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What is Play Therapy?

"Toys are children's words and play is their language." - Play Therapy: The Art of the Relationship by Garry Landreth

Room filled with children's toys to use in play therapy to address mental health issues

As defined by the Association for Play Therapy (APT), Play Therapy is "the systematic use of a theoretical model to establish an interpersonal process wherein trained play therapists use the therapeutic powers of play to help clients prevent or resolve psychosocial difficulties and achieve optimal growth and development."

But what does that all really mean and how can play therapy be helpful for you and your family?

Play therapy includes... wait for it... play!! However, it is not just playing. Play therapists strategically utilize treatment methods to increase adaptive behaviors and process life's challenges. Play therapy has a large number of treatment methods that all work to address therapy goals and achieve therapeutic benefits. Play therapy begins by fostering a foundation where the child can communicate from where they are. I have yet to see a three, four, five, heck, nine year old come into my office and say, "Alex, I have it all figured out. See I hit my brother because he triggers me to feel sad." Kids just don't do this. In fact, most adults don't do this! Children communicate through play, whether this is with paint, puppets,

legos with the text "play therapy: what is it & is it right for you?"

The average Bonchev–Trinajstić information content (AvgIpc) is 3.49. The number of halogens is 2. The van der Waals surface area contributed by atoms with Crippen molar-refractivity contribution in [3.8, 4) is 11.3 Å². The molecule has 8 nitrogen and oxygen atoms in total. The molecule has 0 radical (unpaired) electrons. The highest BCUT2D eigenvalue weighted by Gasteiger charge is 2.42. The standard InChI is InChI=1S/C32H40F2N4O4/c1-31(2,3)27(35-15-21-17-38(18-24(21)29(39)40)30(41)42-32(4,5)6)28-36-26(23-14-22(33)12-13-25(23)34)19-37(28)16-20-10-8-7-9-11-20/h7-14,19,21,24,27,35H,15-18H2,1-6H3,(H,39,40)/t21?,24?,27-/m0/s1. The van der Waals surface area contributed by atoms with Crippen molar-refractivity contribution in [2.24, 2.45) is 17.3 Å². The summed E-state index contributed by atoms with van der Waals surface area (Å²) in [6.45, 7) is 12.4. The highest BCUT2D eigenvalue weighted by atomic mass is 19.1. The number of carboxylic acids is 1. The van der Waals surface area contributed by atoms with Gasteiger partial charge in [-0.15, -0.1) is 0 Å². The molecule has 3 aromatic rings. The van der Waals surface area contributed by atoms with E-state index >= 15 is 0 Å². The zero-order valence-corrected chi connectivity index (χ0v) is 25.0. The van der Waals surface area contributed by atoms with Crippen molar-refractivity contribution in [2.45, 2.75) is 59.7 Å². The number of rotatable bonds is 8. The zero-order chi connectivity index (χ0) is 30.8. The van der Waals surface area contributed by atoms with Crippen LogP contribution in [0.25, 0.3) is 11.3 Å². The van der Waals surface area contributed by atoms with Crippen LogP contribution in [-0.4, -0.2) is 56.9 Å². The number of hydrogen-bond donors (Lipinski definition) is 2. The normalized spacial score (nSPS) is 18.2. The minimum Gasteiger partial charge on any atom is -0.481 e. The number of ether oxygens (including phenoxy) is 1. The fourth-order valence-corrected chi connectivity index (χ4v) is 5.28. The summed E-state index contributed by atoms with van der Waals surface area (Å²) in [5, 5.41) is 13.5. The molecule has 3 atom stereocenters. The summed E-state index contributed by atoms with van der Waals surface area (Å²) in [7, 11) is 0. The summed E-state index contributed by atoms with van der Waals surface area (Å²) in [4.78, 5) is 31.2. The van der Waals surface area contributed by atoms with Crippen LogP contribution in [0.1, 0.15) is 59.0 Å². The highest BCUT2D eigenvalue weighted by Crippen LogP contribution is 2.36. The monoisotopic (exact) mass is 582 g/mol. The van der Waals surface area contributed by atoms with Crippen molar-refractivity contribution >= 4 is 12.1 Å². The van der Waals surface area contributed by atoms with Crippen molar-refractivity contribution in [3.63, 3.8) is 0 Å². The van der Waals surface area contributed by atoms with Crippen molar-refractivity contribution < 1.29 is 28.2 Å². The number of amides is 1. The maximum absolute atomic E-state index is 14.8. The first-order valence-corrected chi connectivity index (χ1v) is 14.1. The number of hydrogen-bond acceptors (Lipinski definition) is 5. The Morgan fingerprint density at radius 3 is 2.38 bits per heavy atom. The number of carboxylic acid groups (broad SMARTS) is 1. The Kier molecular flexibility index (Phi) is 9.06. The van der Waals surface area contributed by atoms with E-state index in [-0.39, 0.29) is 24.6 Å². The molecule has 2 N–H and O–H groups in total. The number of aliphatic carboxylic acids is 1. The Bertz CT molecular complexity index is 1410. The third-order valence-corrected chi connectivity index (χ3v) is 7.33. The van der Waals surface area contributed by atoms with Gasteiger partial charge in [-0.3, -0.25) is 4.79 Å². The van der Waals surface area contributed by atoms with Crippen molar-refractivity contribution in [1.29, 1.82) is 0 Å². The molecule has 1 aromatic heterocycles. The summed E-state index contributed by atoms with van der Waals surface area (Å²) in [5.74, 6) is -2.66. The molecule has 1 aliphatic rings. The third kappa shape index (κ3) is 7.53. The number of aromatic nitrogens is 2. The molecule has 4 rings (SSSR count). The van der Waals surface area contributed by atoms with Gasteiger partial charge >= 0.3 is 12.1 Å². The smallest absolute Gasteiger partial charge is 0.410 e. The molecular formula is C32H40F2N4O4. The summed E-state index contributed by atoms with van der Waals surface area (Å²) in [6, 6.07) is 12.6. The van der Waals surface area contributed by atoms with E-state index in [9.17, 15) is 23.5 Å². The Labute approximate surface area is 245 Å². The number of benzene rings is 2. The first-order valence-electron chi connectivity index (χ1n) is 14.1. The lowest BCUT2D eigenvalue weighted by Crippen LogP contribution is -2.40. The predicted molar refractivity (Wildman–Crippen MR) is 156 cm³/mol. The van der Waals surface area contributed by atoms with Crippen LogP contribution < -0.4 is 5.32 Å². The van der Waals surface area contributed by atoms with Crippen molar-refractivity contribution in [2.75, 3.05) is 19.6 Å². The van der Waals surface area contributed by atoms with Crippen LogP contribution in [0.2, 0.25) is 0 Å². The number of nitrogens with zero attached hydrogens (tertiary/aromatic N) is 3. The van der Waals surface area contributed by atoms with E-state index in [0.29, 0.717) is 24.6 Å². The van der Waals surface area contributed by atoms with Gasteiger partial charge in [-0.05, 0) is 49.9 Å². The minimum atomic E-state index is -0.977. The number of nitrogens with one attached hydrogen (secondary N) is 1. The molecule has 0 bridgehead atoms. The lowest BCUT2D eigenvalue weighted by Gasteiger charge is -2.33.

books or another medium. Play therapy is different from regular play in that it helps kids learn about themselves, solve their problems, and understand the world around them. Through therapeutic play children can learn to problem solve, communicate and connect with others effectively, express their emotions appropriately, and make behavioral changes. Play also gives distance to the child's problems/concerns/emotions, which makes addressing them feel safer.

Usually play therapy is used with children ages three through twelve years of age. However, play therapy with teens and adults can be effective and beneficial as well! It is likely that play can be beneficial to all -- I mean, who doesn't love unleashing their inner child through play? -- Research has found that play can help reduce stress, provide a safe space to practice new skills, foster creative thinking, connect us to others, and improve our self-perception (Landreth, 2002).

So what is everyone waiting for!? Get ready to let your imagination run wild and get your creative juices flow... all for the sake of therapeutic benefit of course! Click here to find a play therapist for your child, family or yourself who can help you reach your goals strategically through play. To learn more about play therapy or how you can become a registered play therapist, check out the Association for Play Therapy.

Don't forget to check out Andrew in the video below! I mean what an amazing kid right?! Almost too good to be true ;P



  1. Association for Play Therapy. (2018, August 1). About APT. Retrieved from

  2. Landreth, G. L. (2002). Play therapy: The art of the relationship. New York, NY: Brunner-Ruttledge.


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